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The IP Licensing Guidelines, which state the agencies’ antitrust enforcement policy with respect to the licensing of intellectual property protected by patent, copyright, and trade secret law and of know-how, were issued in 1995 and are now being updated. In the agencies’ view, the IP Licensing Guidelines remain soundly grounded, as a matter of antitrust law and economics. Nevertheless, the agencies have determined that some revisions are in order because the IP Licensing Guidelines should accurately reflect intervening changes in statutory and case law.
The number of these potentially anticompetitive deals has fallen significantly following the Supreme Court’s landmark antitrust decision in FTC v. Actavis in 2013. The total number of such deals filed with the FTC has dropped to 21 in FY 2014 from 29 in FY 2013, and 40 in FY 2012 prior to the Actavis ruling. The FTC staff report for FY 2014 represents the first annual snapshot of such deals following the Actavis decision.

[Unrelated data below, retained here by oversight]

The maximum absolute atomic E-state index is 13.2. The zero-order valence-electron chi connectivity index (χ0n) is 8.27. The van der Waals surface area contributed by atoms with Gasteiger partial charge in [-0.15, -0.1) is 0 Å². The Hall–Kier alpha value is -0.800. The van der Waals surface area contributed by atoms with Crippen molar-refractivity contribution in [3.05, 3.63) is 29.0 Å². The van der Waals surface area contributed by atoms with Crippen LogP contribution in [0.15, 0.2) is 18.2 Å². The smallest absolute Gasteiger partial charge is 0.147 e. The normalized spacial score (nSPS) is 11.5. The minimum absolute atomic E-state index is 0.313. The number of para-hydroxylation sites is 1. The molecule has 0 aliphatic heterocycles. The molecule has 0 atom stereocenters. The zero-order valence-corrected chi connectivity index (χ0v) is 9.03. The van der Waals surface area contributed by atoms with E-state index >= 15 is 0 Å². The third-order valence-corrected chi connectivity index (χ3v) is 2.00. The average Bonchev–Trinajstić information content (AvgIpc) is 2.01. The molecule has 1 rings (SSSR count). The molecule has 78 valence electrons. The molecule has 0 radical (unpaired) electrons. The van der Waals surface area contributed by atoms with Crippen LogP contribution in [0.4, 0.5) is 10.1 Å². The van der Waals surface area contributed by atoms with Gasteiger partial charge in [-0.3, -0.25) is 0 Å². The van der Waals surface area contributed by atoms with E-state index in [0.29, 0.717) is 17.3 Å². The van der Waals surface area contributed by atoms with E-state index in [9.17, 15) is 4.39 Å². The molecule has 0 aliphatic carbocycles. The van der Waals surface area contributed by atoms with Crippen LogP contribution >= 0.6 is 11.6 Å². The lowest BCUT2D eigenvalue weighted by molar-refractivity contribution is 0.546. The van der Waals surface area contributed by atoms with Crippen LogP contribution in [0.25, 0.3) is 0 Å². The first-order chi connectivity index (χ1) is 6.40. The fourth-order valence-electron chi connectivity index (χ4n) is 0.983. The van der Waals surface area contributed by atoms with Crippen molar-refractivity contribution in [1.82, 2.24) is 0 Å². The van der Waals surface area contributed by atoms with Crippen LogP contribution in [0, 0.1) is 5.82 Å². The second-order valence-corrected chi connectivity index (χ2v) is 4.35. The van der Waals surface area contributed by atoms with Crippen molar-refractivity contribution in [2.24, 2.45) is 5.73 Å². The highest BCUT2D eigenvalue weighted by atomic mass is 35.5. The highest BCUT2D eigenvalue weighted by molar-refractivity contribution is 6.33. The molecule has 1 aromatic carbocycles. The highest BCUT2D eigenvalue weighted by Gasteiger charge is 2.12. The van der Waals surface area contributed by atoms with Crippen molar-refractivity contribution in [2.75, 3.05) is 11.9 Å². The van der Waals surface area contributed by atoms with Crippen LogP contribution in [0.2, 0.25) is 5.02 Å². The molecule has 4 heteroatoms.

The order bars the company, MPHJ Technology Investments, LLC, and its law firm from making deceptive representations when asserting patent rights. The settlement with MPHJ, announced in November 2014, is the first time the FTC has taken action using its consumer protection authority against a patent assertion entity.
The FTC’s complaint against Sony charges the company with making false claims about the PS Vita’s “cross platform gaming” or “cross-save” feature. Sony claimed, for example, that PS Vita users could pause any PS3 game at any time and continue to play the game on their PS Vita from where they left off. This feature, however, was only available for a few PS3 games, and the pause-and-save capability described in the ads varied significantly from game to game.